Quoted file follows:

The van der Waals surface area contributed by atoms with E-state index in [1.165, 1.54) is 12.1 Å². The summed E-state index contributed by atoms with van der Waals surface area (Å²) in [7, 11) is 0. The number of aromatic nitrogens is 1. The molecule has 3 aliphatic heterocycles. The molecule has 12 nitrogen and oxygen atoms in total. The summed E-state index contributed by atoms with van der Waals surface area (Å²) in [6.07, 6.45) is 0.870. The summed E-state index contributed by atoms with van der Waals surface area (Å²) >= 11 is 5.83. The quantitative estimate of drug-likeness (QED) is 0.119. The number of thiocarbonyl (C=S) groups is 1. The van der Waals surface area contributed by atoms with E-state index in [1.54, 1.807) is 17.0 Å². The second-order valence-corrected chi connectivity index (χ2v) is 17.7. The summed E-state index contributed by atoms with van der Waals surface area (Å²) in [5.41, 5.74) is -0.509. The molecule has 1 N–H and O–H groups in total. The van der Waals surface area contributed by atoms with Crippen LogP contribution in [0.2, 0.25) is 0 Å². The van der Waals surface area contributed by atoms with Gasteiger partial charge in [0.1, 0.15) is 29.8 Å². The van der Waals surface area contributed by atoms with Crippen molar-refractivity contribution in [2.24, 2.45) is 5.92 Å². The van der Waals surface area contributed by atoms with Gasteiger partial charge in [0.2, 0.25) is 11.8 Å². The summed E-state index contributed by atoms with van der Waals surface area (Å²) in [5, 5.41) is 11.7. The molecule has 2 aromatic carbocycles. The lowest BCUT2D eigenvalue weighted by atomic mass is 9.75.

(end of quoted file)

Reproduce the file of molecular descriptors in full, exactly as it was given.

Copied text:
The van der Waals surface area contributed by atoms with E-state index in [1.165, 1.54) is 12.1 Å². The summed E-state index contributed by atoms with van der Waals surface area (Å²) in [7, 11) is 0. The number of aromatic nitrogens is 1. The molecule has 3 aliphatic heterocycles. The molecule has 12 nitrogen and oxygen atoms in total. The summed E-state index contributed by atoms with van der Waals surface area (Å²) in [6.07, 6.45) is 0.870. The summed E-state index contributed by atoms with van der Waals surface area (Å²) >= 11 is 5.83. The quantitative estimate of drug-likeness (QED) is 0.119. The number of thiocarbonyl (C=S) groups is 1. The van der Waals surface area contributed by atoms with E-state index in [1.54, 1.807) is 17.0 Å². The second-order valence-corrected chi connectivity index (χ2v) is 17.7. The summed E-state index contributed by atoms with van der Waals surface area (Å²) in [5.41, 5.74) is -0.509. The molecule has 1 N–H and O–H groups in total. The van der Waals surface area contributed by atoms with Crippen LogP contribution in [0.2, 0.25) is 0 Å². The van der Waals surface area contributed by atoms with Gasteiger partial charge in [0.1, 0.15) is 29.8 Å². The van der Waals surface area contributed by atoms with Crippen molar-refractivity contribution in [2.24, 2.45) is 5.92 Å². The van der Waals surface area contributed by atoms with Gasteiger partial charge in [0.2, 0.25) is 11.8 Å². The summed E-state index contributed by atoms with van der Waals surface area (Å²) in [5, 5.41) is 11.7. The molecule has 2 aromatic carbocycles. The lowest BCUT2D eigenvalue weighted by atomic mass is 9.75.